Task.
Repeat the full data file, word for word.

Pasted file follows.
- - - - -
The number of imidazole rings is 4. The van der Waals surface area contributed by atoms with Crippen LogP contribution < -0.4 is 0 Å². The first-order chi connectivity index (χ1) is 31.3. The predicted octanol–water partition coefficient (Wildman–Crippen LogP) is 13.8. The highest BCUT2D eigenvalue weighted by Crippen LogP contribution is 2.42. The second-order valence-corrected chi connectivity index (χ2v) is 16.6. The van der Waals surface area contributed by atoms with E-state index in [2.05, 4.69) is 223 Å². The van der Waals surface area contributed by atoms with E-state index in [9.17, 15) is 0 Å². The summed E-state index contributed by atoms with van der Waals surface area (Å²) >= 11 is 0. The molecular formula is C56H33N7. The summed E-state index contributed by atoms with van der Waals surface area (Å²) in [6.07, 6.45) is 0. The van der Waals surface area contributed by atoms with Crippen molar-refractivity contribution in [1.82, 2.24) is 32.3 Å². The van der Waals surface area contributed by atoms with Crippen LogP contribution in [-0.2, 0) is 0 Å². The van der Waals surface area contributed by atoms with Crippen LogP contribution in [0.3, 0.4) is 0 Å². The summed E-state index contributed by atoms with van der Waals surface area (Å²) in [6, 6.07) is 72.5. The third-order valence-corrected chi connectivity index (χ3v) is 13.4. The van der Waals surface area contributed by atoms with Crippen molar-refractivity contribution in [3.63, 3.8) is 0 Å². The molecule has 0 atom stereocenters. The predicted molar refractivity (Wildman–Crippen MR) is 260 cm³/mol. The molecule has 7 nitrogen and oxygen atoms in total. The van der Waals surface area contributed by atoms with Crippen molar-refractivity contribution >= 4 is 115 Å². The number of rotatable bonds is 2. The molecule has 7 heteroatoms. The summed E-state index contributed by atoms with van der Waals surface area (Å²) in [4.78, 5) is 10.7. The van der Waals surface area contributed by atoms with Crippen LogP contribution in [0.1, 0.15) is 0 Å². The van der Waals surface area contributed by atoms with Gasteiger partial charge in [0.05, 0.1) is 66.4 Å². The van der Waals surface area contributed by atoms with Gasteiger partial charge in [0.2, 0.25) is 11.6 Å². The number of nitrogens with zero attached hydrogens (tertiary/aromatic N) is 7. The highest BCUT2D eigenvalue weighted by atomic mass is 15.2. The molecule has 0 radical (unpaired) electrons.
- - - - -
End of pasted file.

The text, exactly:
The number of imidazole rings is 4. The van der Waals surface area contributed by atoms with Crippen LogP contribution < -0.4 is 0 Å². The first-order chi connectivity index (χ1) is 31.3. The predicted octanol–water partition coefficient (Wildman–Crippen LogP) is 13.8. The highest BCUT2D eigenvalue weighted by Crippen LogP contribution is 2.42. The second-order valence-corrected chi connectivity index (χ2v) is 16.6. The van der Waals surface area contributed by atoms with E-state index in [2.05, 4.69) is 223 Å². The van der Waals surface area contributed by atoms with E-state index in [9.17, 15) is 0 Å². The summed E-state index contributed by atoms with van der Waals surface area (Å²) >= 11 is 0. The molecular formula is C56H33N7. The summed E-state index contributed by atoms with van der Waals surface area (Å²) in [6.07, 6.45) is 0. The van der Waals surface area contributed by atoms with Crippen molar-refractivity contribution in [1.82, 2.24) is 32.3 Å². The van der Waals surface area contributed by atoms with Crippen LogP contribution in [-0.2, 0) is 0 Å². The van der Waals surface area contributed by atoms with Crippen LogP contribution in [0.3, 0.4) is 0 Å². The summed E-state index contributed by atoms with van der Waals surface area (Å²) in [6, 6.07) is 72.5. The third-order valence-corrected chi connectivity index (χ3v) is 13.4. The van der Waals surface area contributed by atoms with Crippen molar-refractivity contribution in [3.63, 3.8) is 0 Å². The molecule has 0 atom stereocenters. The predicted molar refractivity (Wildman–Crippen MR) is 260 cm³/mol. The molecule has 7 nitrogen and oxygen atoms in total. The van der Waals surface area contributed by atoms with Crippen molar-refractivity contribution >= 4 is 115 Å². The number of rotatable bonds is 2. The molecule has 7 heteroatoms. The summed E-state index contributed by atoms with van der Waals surface area (Å²) in [4.78, 5) is 10.7. The van der Waals surface area contributed by atoms with Crippen LogP contribution in [0.1, 0.15) is 0 Å². The van der Waals surface area contributed by atoms with Gasteiger partial charge in [0.05, 0.1) is 66.4 Å². The van der Waals surface area contributed by atoms with Gasteiger partial charge in [0.2, 0.25) is 11.6 Å². The number of nitrogens with zero attached hydrogens (tertiary/aromatic N) is 7. The highest BCUT2D eigenvalue weighted by atomic mass is 15.2. The molecule has 0 radical (unpaired) electrons.